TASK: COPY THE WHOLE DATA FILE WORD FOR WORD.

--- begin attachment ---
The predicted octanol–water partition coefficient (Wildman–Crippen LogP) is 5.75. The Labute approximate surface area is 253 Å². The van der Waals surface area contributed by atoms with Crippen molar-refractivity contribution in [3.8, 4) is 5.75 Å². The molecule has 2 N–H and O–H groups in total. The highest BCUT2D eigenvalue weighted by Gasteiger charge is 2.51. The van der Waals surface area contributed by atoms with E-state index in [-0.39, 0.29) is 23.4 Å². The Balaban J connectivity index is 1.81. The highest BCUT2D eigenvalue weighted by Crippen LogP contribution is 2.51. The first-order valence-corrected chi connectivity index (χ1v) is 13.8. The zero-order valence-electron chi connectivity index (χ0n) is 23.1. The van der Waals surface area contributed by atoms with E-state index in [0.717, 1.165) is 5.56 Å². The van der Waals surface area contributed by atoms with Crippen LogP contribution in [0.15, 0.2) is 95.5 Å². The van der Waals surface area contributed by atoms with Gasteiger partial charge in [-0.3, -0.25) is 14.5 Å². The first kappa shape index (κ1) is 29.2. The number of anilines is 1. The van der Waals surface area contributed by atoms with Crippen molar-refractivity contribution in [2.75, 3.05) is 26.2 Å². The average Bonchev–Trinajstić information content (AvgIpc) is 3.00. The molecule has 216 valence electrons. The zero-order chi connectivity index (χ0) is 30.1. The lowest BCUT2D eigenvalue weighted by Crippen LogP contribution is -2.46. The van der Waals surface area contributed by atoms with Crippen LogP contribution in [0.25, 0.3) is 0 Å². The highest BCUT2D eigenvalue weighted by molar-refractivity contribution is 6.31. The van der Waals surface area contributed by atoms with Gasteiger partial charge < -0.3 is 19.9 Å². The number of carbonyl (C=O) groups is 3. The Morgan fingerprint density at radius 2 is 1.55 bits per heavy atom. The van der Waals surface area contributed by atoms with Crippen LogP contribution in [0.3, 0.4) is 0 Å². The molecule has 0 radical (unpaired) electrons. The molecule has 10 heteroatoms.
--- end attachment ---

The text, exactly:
The predicted octanol–water partition coefficient (Wildman–Crippen LogP) is 5.75. The Labute approximate surface area is 253 Å². The van der Waals surface area contributed by atoms with Crippen molar-refractivity contribution in [3.8, 4) is 5.75 Å². The molecule has 2 N–H and O–H groups in total. The highest BCUT2D eigenvalue weighted by Gasteiger charge is 2.51. The van der Waals surface area contributed by atoms with E-state index in [-0.39, 0.29) is 23.4 Å². The Balaban J connectivity index is 1.81. The highest BCUT2D eigenvalue weighted by Crippen LogP contribution is 2.51. The first-order valence-corrected chi connectivity index (χ1v) is 13.8. The zero-order valence-electron chi connectivity index (χ0n) is 23.1. The van der Waals surface area contributed by atoms with E-state index in [0.717, 1.165) is 5.56 Å². The van der Waals surface area contributed by atoms with Crippen LogP contribution in [0.15, 0.2) is 95.5 Å². The van der Waals surface area contributed by atoms with Gasteiger partial charge in [-0.3, -0.25) is 14.5 Å². The first kappa shape index (κ1) is 29.2. The number of anilines is 1. The van der Waals surface area contributed by atoms with Crippen molar-refractivity contribution in [2.75, 3.05) is 26.2 Å². The average Bonchev–Trinajstić information content (AvgIpc) is 3.00. The molecule has 216 valence electrons. The zero-order chi connectivity index (χ0) is 30.1. The lowest BCUT2D eigenvalue weighted by Crippen LogP contribution is -2.46. The van der Waals surface area contributed by atoms with Crippen LogP contribution in [0.25, 0.3) is 0 Å². The highest BCUT2D eigenvalue weighted by molar-refractivity contribution is 6.31. The van der Waals surface area contributed by atoms with Gasteiger partial charge < -0.3 is 19.9 Å². The number of carbonyl (C=O) groups is 3. The Morgan fingerprint density at radius 2 is 1.55 bits per heavy atom. The van der Waals surface area contributed by atoms with Crippen LogP contribution in [0.3, 0.4) is 0 Å². The molecule has 0 radical (unpaired) electrons. The molecule has 10 heteroatoms.